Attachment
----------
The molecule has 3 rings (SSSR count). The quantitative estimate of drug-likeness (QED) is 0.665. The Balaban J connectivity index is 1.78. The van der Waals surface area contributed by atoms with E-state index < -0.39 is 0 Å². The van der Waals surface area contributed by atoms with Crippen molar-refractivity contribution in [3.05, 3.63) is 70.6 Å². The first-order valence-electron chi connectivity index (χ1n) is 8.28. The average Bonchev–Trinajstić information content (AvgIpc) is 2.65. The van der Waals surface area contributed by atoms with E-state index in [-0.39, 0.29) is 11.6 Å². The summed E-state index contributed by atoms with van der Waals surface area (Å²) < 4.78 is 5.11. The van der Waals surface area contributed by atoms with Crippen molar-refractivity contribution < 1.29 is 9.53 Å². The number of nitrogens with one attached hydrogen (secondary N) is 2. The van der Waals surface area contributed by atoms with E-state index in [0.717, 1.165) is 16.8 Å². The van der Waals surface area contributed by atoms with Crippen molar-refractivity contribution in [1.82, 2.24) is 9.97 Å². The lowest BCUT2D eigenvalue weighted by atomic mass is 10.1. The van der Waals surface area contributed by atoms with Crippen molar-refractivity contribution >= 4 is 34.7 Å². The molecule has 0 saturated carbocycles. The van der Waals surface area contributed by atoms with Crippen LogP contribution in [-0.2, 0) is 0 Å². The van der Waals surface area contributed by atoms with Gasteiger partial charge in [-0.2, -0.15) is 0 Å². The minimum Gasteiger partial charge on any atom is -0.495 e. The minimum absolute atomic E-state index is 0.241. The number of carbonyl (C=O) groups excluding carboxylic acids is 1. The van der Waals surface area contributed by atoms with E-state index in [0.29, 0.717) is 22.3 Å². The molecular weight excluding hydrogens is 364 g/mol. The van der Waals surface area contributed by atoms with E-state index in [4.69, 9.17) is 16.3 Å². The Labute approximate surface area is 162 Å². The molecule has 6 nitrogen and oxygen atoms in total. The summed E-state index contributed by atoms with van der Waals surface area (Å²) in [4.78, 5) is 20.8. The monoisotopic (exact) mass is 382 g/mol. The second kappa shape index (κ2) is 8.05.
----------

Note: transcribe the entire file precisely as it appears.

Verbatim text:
The molecule has 3 rings (SSSR count). The quantitative estimate of drug-likeness (QED) is 0.665. The Balaban J connectivity index is 1.78. The van der Waals surface area contributed by atoms with E-state index < -0.39 is 0 Å². The van der Waals surface area contributed by atoms with Crippen molar-refractivity contribution in [3.05, 3.63) is 70.6 Å². The first-order valence-electron chi connectivity index (χ1n) is 8.28. The average Bonchev–Trinajstić information content (AvgIpc) is 2.65. The van der Waals surface area contributed by atoms with E-state index in [-0.39, 0.29) is 11.6 Å². The summed E-state index contributed by atoms with van der Waals surface area (Å²) < 4.78 is 5.11. The van der Waals surface area contributed by atoms with Crippen molar-refractivity contribution < 1.29 is 9.53 Å². The number of nitrogens with one attached hydrogen (secondary N) is 2. The van der Waals surface area contributed by atoms with E-state index in [0.717, 1.165) is 16.8 Å². The van der Waals surface area contributed by atoms with Crippen molar-refractivity contribution in [1.82, 2.24) is 9.97 Å². The lowest BCUT2D eigenvalue weighted by atomic mass is 10.1. The van der Waals surface area contributed by atoms with Crippen molar-refractivity contribution >= 4 is 34.7 Å². The molecule has 0 saturated carbocycles. The van der Waals surface area contributed by atoms with Crippen LogP contribution in [-0.2, 0) is 0 Å². The van der Waals surface area contributed by atoms with Gasteiger partial charge in [-0.2, -0.15) is 0 Å². The minimum Gasteiger partial charge on any atom is -0.495 e. The minimum absolute atomic E-state index is 0.241. The number of carbonyl (C=O) groups excluding carboxylic acids is 1. The van der Waals surface area contributed by atoms with E-state index in [0.29, 0.717) is 22.3 Å². The molecular weight excluding hydrogens is 364 g/mol. The van der Waals surface area contributed by atoms with E-state index in [4.69, 9.17) is 16.3 Å². The Labute approximate surface area is 162 Å². The molecule has 6 nitrogen and oxygen atoms in total. The summed E-state index contributed by atoms with van der Waals surface area (Å²) in [4.78, 5) is 20.8. The monoisotopic (exact) mass is 382 g/mol. The second kappa shape index (κ2) is 8.05.